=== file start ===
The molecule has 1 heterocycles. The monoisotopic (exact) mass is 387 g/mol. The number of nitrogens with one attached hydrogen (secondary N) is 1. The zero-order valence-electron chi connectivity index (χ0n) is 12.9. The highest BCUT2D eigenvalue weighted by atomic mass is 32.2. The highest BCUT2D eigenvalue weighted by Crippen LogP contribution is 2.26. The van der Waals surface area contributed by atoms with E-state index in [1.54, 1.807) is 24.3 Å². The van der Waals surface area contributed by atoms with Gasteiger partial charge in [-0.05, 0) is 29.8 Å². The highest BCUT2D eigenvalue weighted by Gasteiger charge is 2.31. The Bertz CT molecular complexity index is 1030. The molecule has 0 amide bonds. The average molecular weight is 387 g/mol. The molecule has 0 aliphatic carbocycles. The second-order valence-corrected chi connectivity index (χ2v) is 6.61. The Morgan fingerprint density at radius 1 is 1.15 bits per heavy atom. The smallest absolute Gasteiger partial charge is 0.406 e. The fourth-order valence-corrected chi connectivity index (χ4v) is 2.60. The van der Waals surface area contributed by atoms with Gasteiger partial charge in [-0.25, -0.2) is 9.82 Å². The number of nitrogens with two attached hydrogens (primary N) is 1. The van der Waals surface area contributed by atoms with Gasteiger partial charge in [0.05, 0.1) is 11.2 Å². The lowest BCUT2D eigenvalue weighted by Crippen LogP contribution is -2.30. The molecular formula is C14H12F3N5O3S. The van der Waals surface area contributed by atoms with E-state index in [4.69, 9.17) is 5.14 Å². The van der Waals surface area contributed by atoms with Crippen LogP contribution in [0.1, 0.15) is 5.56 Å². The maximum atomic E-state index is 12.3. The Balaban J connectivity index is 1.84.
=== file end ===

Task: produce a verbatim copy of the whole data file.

The molecule has 1 heterocycles. The monoisotopic (exact) mass is 387 g/mol. The number of nitrogens with one attached hydrogen (secondary N) is 1. The zero-order valence-electron chi connectivity index (χ0n) is 12.9. The highest BCUT2D eigenvalue weighted by atomic mass is 32.2. The highest BCUT2D eigenvalue weighted by Crippen LogP contribution is 2.26. The van der Waals surface area contributed by atoms with E-state index in [1.54, 1.807) is 24.3 Å². The van der Waals surface area contributed by atoms with Gasteiger partial charge in [-0.05, 0) is 29.8 Å². The highest BCUT2D eigenvalue weighted by Gasteiger charge is 2.31. The Bertz CT molecular complexity index is 1030. The molecule has 0 amide bonds. The average molecular weight is 387 g/mol. The molecule has 0 aliphatic carbocycles. The second-order valence-corrected chi connectivity index (χ2v) is 6.61. The Morgan fingerprint density at radius 1 is 1.15 bits per heavy atom. The smallest absolute Gasteiger partial charge is 0.406 e. The fourth-order valence-corrected chi connectivity index (χ4v) is 2.60. The van der Waals surface area contributed by atoms with Gasteiger partial charge in [-0.25, -0.2) is 9.82 Å². The number of nitrogens with two attached hydrogens (primary N) is 1. The van der Waals surface area contributed by atoms with Gasteiger partial charge in [0.05, 0.1) is 11.2 Å². The lowest BCUT2D eigenvalue weighted by Crippen LogP contribution is -2.30. The molecular formula is C14H12F3N5O3S. The van der Waals surface area contributed by atoms with E-state index in [4.69, 9.17) is 5.14 Å². The van der Waals surface area contributed by atoms with Crippen LogP contribution in [0.1, 0.15) is 5.56 Å². The maximum atomic E-state index is 12.3. The Balaban J connectivity index is 1.84.